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'RACE: Are we so different?'

New exhibit tells the history of race and racism

ST. PAUL, Minn. - Many people have been led to believe there are four races, and it is by those racial definitions that people are identified and certain behaviors explained. In the past, segregation determined, and oppressive acts were undertaken against, those who were considered to be of lesser rank strictly by skin color.

But what if there were no such concept as race, no such difference in peoples except the color of their skin - which may be the result of environmental exposure, not DNA?

The Lakota have an expression, mitakuye oyasin, which means ''all my relations'' and is many times understood to mean ''we are all related.'' That expression includes all natural objects, animals and humans, and is not far off from what scientists and humanists have discovered.

The consensus of opinion and scientific findings is that our ancestors were African. The scientific conclusion is that human variation is a part of nature, and that what we call race is not. Race is explained as a concept created by society over a period of hundreds of years.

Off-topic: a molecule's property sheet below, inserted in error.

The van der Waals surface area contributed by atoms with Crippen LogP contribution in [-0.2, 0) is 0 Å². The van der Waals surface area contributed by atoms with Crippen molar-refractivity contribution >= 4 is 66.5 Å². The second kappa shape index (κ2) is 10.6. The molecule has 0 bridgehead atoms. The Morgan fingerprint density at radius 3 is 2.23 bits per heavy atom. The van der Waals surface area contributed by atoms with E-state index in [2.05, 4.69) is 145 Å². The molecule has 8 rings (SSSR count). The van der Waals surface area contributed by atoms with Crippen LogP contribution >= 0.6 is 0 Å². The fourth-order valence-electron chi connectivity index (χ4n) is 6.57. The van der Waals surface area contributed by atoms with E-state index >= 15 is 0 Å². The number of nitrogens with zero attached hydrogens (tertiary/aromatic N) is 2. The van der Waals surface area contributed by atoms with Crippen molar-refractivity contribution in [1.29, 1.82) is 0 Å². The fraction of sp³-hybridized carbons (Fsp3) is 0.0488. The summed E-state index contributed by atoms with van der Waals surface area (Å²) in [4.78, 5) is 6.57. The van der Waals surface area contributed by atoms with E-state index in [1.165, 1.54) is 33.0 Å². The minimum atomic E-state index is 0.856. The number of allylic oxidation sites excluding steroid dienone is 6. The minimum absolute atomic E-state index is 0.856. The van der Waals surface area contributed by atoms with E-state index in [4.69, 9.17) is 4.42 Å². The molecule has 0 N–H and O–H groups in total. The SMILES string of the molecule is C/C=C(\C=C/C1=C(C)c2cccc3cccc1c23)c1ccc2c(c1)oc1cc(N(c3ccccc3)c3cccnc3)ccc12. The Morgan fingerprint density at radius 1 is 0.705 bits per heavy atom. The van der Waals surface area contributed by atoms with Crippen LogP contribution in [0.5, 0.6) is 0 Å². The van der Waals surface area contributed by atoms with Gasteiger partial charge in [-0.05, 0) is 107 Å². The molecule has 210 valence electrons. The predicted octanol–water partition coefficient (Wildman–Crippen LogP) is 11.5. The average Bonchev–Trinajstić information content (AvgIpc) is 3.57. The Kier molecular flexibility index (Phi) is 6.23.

Newly opened to the public is a Science Museum of Minnesota exhibit titled ''RACE: Are we so different?'' that brings together and explains theories and findings from science and the humanities to explore the phenomenon called ''race'' from both perspectives. The exhibit, which opened on Jan. 10, provides information that is intended to help people of all ages come to an understanding of the origins of what we now call race and how that has manifested itself upon society as a whole; additionally, it's meant to open debate and dialogue on a personal or public level.

The American Anthropological Society, in cooperation with the museum, constructed the exhibit. It will remain in St. Paul until May 6.

The exhibit is filled with information of an historic, humanistic and scientific nature. The interactive exhibit takes the visitor from African origins to how

society views specific health issues, migration patterns, the various colors of the skin and how people live with race. There is a human variation video, an explanation of how genes traveled, the history of human (mis)measurement and a section that asks why race is on the U.S. census.

Another section, which explains the history and controversy over the issue of sports mascots that impacts American Indians, has a special location in the exhibit.